When it comes to retaliation against those who expose corruption, the United Brotherhood of Carpenters and Joiners has few rivals. Five recently fired staff members of a New Jersey-based affiliate know this first-hand – and are taking action. On December 1, the former employees filed suit in New Jersey State Superior Court in Newark against a regional union benefit fund and its executive secretary, claiming they were ousted from their jobs last March for supporting a union official who had been terminated ostensibly for alerting law enforcement to the theft of about $1.5 million in benefits. Ex-benefits manager George Laufenberg had been indicted in September 2019 on federal fraud charges following a probe by the U.S. Labor Department’s Office of Inspector General and Employee Benefits Security Administration, assisted by the Port Authority of New York and New Jersey.
The focus of attention, as Union Corruption Update explained late in 2019, is George Laufenberg, until recently manager of the New Jersey Carpenters’ Pension, Annuity, Health and Training/Apprenticeship Fund and a commissioner of the Port Authority of New York and New Jersey. Laufenberg, now 70, a resident of Harvey Cedars (Ocean County), N.J., allegedly used his union position to embezzle more than $1.5 million in retirement funds and other union assets in a variety of ways. The Labor Department launched a probe in 2017 after John Ballantyne, executive secretary-treasurer of the Northeast Regional Council of Carpenters, alerted the DOL about the missing funds. The union fired Ballantyne in May 2018 and dissolved the council, replacing it with the Eastern Atlantic States Regional Council of Carpenters. Five months later, Ballantyne, along with former union employees Robert Weakly and Robert Czarnecki, filed a whistleblower suit in New Jersey Superior Court alleging extensive “self-dealing and corruption” by Carpenters General President Douglas McCarron and two other top union officials. The suit resulted in an out-of-court settlement with the international union.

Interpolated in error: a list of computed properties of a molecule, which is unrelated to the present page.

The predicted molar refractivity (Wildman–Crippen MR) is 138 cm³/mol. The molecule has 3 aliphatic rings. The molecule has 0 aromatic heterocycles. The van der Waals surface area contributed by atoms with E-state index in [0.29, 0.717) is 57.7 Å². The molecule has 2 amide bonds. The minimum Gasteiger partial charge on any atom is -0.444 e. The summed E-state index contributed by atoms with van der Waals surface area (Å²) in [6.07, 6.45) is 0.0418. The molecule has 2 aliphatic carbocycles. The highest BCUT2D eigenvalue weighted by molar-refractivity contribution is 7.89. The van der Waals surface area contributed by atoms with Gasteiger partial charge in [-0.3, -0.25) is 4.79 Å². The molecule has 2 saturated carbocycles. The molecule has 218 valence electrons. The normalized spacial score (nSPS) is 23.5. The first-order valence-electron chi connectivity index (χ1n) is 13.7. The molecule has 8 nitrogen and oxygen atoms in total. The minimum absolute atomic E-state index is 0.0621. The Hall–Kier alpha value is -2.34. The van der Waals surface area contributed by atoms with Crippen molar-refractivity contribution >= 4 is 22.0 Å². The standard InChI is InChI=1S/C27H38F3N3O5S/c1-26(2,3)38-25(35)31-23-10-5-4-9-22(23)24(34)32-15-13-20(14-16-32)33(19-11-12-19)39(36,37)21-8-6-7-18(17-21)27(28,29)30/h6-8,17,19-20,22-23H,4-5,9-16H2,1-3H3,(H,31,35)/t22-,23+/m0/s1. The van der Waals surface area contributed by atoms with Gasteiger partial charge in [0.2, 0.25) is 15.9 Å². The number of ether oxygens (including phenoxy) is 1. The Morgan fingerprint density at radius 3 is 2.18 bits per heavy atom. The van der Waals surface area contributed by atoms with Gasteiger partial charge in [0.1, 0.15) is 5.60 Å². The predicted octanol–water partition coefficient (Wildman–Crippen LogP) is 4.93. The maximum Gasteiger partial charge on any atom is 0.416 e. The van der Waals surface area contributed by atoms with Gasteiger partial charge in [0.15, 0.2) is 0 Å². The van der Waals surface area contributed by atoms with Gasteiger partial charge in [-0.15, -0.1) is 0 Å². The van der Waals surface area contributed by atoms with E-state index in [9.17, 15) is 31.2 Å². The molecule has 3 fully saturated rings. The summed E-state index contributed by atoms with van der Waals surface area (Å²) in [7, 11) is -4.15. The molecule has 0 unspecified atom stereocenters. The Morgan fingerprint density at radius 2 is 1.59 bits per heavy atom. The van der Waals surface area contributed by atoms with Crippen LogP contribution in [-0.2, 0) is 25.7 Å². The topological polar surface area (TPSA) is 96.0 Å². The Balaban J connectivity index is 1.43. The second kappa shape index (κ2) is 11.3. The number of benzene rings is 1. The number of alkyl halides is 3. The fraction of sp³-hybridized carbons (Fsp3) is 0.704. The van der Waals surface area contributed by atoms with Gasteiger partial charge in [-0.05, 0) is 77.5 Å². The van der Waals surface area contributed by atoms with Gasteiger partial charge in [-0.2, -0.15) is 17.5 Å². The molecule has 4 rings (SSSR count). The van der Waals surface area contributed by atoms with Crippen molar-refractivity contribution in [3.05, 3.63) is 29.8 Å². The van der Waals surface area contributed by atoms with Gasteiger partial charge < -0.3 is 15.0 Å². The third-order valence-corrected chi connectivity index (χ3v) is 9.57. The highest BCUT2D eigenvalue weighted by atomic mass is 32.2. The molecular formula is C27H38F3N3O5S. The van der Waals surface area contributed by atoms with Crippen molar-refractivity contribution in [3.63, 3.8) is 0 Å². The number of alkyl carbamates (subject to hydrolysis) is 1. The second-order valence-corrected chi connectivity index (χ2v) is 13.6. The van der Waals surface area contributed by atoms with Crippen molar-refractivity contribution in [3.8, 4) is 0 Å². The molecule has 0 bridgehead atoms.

As union top brass retaliated against Ballantyne, it also has retaliated against five persons who sided with him. These individuals – John Ballantyne’s son Justin, New Jersey State Assemblyman and longtime Carpenters union member Anthony Verrelli (D-Trenton), and union activists Alex Lopez, Susan Schultz and Vanessa Salazar – responded with their own whistleblower lawsuit on December 1 in New Jersey Superior Court in Essex County (Newark) against the Eastern Atlantic States Regional Council and its secretary-treasurer. Using New Jersey’s Conscientious Employee Protection Act (CEPA) and Law Against Discrimination Act (LAD) as the basis for their action, the plaintiffs are seeking unspecified compensatory and punitive damages, back pay and retirement benefits, plus attorney’s fees.